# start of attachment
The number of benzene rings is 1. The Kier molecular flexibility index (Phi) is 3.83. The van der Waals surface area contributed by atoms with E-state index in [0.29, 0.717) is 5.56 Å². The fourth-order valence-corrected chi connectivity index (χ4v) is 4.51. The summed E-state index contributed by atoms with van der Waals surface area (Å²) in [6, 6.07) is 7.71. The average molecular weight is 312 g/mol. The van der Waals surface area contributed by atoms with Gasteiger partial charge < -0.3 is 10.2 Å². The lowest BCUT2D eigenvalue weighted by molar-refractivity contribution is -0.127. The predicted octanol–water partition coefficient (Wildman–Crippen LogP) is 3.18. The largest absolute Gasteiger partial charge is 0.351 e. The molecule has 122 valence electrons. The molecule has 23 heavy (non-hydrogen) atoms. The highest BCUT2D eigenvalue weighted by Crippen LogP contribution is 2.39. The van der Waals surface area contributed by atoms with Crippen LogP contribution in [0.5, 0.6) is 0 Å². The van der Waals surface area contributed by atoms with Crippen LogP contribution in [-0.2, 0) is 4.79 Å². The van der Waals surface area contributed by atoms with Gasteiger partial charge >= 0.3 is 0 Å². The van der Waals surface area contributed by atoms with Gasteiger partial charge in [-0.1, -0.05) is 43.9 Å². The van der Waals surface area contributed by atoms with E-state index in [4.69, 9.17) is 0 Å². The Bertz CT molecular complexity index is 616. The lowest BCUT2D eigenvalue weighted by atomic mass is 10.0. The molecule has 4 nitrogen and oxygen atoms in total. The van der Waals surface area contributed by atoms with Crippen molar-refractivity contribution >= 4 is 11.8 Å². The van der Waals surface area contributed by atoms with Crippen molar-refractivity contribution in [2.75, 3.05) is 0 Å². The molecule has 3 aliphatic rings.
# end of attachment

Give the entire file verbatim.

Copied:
The number of benzene rings is 1. The Kier molecular flexibility index (Phi) is 3.83. The van der Waals surface area contributed by atoms with E-state index in [0.29, 0.717) is 5.56 Å². The fourth-order valence-corrected chi connectivity index (χ4v) is 4.51. The summed E-state index contributed by atoms with van der Waals surface area (Å²) in [6, 6.07) is 7.71. The average molecular weight is 312 g/mol. The van der Waals surface area contributed by atoms with Gasteiger partial charge < -0.3 is 10.2 Å². The lowest BCUT2D eigenvalue weighted by molar-refractivity contribution is -0.127. The predicted octanol–water partition coefficient (Wildman–Crippen LogP) is 3.18. The largest absolute Gasteiger partial charge is 0.351 e. The molecule has 122 valence electrons. The molecule has 23 heavy (non-hydrogen) atoms. The highest BCUT2D eigenvalue weighted by Crippen LogP contribution is 2.39. The van der Waals surface area contributed by atoms with Crippen LogP contribution in [0.5, 0.6) is 0 Å². The van der Waals surface area contributed by atoms with Crippen LogP contribution in [-0.2, 0) is 4.79 Å². The van der Waals surface area contributed by atoms with Gasteiger partial charge >= 0.3 is 0 Å². The van der Waals surface area contributed by atoms with Gasteiger partial charge in [-0.1, -0.05) is 43.9 Å². The van der Waals surface area contributed by atoms with E-state index in [4.69, 9.17) is 0 Å². The Bertz CT molecular complexity index is 616. The lowest BCUT2D eigenvalue weighted by atomic mass is 10.0. The molecule has 4 nitrogen and oxygen atoms in total. The van der Waals surface area contributed by atoms with Crippen molar-refractivity contribution >= 4 is 11.8 Å². The van der Waals surface area contributed by atoms with Crippen molar-refractivity contribution in [2.75, 3.05) is 0 Å². The molecule has 3 aliphatic rings.